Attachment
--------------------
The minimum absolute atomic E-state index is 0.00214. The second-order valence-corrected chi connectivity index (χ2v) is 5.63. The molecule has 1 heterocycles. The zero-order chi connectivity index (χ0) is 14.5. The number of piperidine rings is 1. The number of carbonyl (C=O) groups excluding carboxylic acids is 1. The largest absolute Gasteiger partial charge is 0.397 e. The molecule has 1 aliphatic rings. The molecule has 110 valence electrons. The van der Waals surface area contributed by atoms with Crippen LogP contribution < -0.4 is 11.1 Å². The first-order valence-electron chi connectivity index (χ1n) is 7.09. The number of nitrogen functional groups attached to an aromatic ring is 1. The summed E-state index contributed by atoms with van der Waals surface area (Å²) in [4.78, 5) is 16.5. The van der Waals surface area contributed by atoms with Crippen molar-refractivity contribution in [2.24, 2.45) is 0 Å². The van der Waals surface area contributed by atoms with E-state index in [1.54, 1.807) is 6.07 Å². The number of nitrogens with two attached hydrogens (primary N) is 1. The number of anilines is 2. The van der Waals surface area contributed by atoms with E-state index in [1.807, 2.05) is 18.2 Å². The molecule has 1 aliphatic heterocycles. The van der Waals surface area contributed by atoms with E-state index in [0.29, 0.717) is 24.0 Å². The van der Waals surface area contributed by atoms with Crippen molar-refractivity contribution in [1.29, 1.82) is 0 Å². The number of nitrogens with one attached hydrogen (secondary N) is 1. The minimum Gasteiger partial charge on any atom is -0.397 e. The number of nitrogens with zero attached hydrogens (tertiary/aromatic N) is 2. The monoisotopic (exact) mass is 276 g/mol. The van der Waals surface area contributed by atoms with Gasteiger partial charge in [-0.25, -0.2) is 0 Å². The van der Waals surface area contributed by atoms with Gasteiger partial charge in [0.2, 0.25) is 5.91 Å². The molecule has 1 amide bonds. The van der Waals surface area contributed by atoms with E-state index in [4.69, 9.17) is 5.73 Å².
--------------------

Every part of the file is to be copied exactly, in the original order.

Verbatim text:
The minimum absolute atomic E-state index is 0.00214. The second-order valence-corrected chi connectivity index (χ2v) is 5.63. The molecule has 1 heterocycles. The zero-order chi connectivity index (χ0) is 14.5. The number of piperidine rings is 1. The number of carbonyl (C=O) groups excluding carboxylic acids is 1. The largest absolute Gasteiger partial charge is 0.397 e. The molecule has 1 aliphatic rings. The molecule has 110 valence electrons. The van der Waals surface area contributed by atoms with Crippen LogP contribution < -0.4 is 11.1 Å². The first-order valence-electron chi connectivity index (χ1n) is 7.09. The number of nitrogen functional groups attached to an aromatic ring is 1. The summed E-state index contributed by atoms with van der Waals surface area (Å²) in [4.78, 5) is 16.5. The van der Waals surface area contributed by atoms with Crippen molar-refractivity contribution in [2.24, 2.45) is 0 Å². The van der Waals surface area contributed by atoms with E-state index in [1.54, 1.807) is 6.07 Å². The number of nitrogens with two attached hydrogens (primary N) is 1. The number of anilines is 2. The van der Waals surface area contributed by atoms with E-state index in [1.807, 2.05) is 18.2 Å². The molecule has 1 aliphatic heterocycles. The van der Waals surface area contributed by atoms with E-state index in [0.29, 0.717) is 24.0 Å². The van der Waals surface area contributed by atoms with Crippen molar-refractivity contribution in [1.29, 1.82) is 0 Å². The number of nitrogens with one attached hydrogen (secondary N) is 1. The minimum Gasteiger partial charge on any atom is -0.397 e. The number of nitrogens with zero attached hydrogens (tertiary/aromatic N) is 2. The monoisotopic (exact) mass is 276 g/mol. The van der Waals surface area contributed by atoms with Gasteiger partial charge in [-0.25, -0.2) is 0 Å². The van der Waals surface area contributed by atoms with Gasteiger partial charge in [0.2, 0.25) is 5.91 Å². The molecule has 1 amide bonds. The van der Waals surface area contributed by atoms with E-state index in [4.69, 9.17) is 5.73 Å².